Posted on Tuesday, August 13, 2019

“Last year when the LEGO Saturn rocket came out I was like, ‘that’s the only thing I want for Christmas!’”David Tucker

An unabashed space travel and sci-fi enthusiast, David Tucker had always dreamed of working at NASA, but it never seemed possible. At age 37 — after 15 years in the restaurant business — Tucker enrolled at Thomas Nelson Community College to pursue an associate degree in mechanical engineering technology.

And that’s when the possibilities started to take shape.

This year, Tucker was one of 24 Virginia Community College students who secured 10-week summer research posts at NASA’s Langley Research Center in Hampton.

Tucker was assigned to Langley’s model shop, where he helped fabricate scale models of rockets and aircraft for display and for critical wind-tunnel testing.

“This has been a fantastic experience,” said Tucker. “I’ve been able to work around some of the smartest people on the planet, and it will have an impact on my future that I’m still working to take in.”

David Tucker, left, with mentor Don Smith, in the model fabrication shop at the NASA Langley Research Center in Hampton.

Tucker credits community colleges for making it possible for him to change careers.

And Don Smith, the NASA lead engineering technician who was one of Tucker’s mentors this summer, credits VCCS students with making a real contribution to the work at Langley Research Center.

“They bring energy and enthusiasm to the projects they’re assigned to,” said Smith. “More important, they bring fresh eyes and fresh ideas to the problems we work on solving every day.”

“It’s been wonderful to see the students grow in their confidence, knowledge and workplace skills as they work with NASA researchers,” said Mary Sandy, director of the Virginia Space Grant Consortium, which organizes the summer research opportunities at the Langley Research Center and NASA’s Wallops Island Flight Facility. “These are real-world work experiences that greatly enhance their resumes and will help them hone their career paths.”

Sandy says Virginia’s STEM Takes Flight program is NASA’s only research experience for community college students in the nation.

VCCS Chancellor Glenn DuBois says the relationship with NASA is “incredibly valuable” to community college students. “And I think NASA kind of fell in love with our students, who tend to be more diverse and are more likely to be first-generation college students. I’m so glad NASA stepped up to this opportunity.”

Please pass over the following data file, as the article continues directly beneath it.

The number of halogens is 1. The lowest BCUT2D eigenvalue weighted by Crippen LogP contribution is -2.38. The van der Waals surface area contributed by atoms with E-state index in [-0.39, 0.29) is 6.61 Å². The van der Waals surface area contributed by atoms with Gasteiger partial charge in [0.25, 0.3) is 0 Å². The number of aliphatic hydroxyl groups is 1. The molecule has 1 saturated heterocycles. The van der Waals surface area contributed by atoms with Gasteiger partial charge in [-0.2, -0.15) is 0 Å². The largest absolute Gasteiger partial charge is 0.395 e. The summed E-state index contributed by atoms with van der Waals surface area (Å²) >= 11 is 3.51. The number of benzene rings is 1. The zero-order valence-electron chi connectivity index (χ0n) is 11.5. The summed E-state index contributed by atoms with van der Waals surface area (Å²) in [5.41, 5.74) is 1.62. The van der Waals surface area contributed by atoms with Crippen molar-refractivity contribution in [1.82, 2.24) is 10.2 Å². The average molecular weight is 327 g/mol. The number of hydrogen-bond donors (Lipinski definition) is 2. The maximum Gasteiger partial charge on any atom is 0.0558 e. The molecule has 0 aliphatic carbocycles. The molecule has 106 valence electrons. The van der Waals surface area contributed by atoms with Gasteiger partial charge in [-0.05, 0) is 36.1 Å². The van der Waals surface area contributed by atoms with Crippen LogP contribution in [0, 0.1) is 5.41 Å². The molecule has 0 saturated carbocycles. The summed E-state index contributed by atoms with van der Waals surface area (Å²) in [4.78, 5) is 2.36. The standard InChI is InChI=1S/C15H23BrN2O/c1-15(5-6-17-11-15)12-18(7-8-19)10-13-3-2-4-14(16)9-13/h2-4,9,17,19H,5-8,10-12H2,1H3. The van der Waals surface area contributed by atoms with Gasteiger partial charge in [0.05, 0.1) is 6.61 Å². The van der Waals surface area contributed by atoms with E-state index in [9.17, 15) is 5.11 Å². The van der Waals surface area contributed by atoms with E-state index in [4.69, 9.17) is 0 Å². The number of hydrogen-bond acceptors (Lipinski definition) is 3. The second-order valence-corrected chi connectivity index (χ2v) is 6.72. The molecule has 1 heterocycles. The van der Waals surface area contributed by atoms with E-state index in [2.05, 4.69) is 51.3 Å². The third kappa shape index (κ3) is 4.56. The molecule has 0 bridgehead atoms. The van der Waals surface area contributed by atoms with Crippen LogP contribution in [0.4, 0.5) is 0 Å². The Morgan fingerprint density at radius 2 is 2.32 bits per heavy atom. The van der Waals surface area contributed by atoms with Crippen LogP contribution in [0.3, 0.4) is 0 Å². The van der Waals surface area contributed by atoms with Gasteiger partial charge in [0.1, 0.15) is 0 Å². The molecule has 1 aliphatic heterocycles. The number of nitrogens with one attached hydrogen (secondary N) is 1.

Tidewater Community College graduate Ayanna Smalls (left) is grateful she had the chance to participate in the NASA summer research program last year and this year.

“Being in a real-world work environment is a real test. It forced me to be able to compete and forced me to be able to figure things out myself and get things done with no excuses,” she said.

Smalls, spent the summer helping to develop multi-user computer software and displays for navigation and training, and will transfer to ODU in the fall to pursue computer engineering.

Terelle Cadd worked in a NASA optics lab over the summer, where he studied the properties of plastic and glass windows for aircraft, submarines and spacecraft.

Terelle Cadd, who graduated from Virginia Western Community College in May, is another career changer who harbored what he thought were unattainable dreams of working at NASA.

The son of a single mom, Cadd started working for UPS during high school, and after eight years out of school, he needed help catching up when he entered Virginia Western. “It was a leap of faith, but they worked with me and helped me to believe in myself,” said Cadd. “And now I’m convinced this experience at NASA has changed my life, has helped me to find my passion and life direction.”


Editor’s note: we need to show you two pictures of Anthea Empson, the New River Community College grad who was a STEM Takes Flight participant. That’s because she spent much of the summer suited up head-to-toe in one of NASA’s clean rooms, where she worked to improve testing methods for de-contaminating equipment before it’s launched into orbit, or to other planets.

“The standards are very rigorous,” said Empson. “This experience has been absolutely transformative for me. It’s hard to explain the sheer amount of what I’ve learned here, and I would encourage others to jump at opportunities like this. You don’t need permission to become who you are.”

To learn more about STEM Takes Flight, visit the program’s website here.'

Jim Babb

Jim Babb works for Virginia's Community Colleges in the Office of Strategic Communications.

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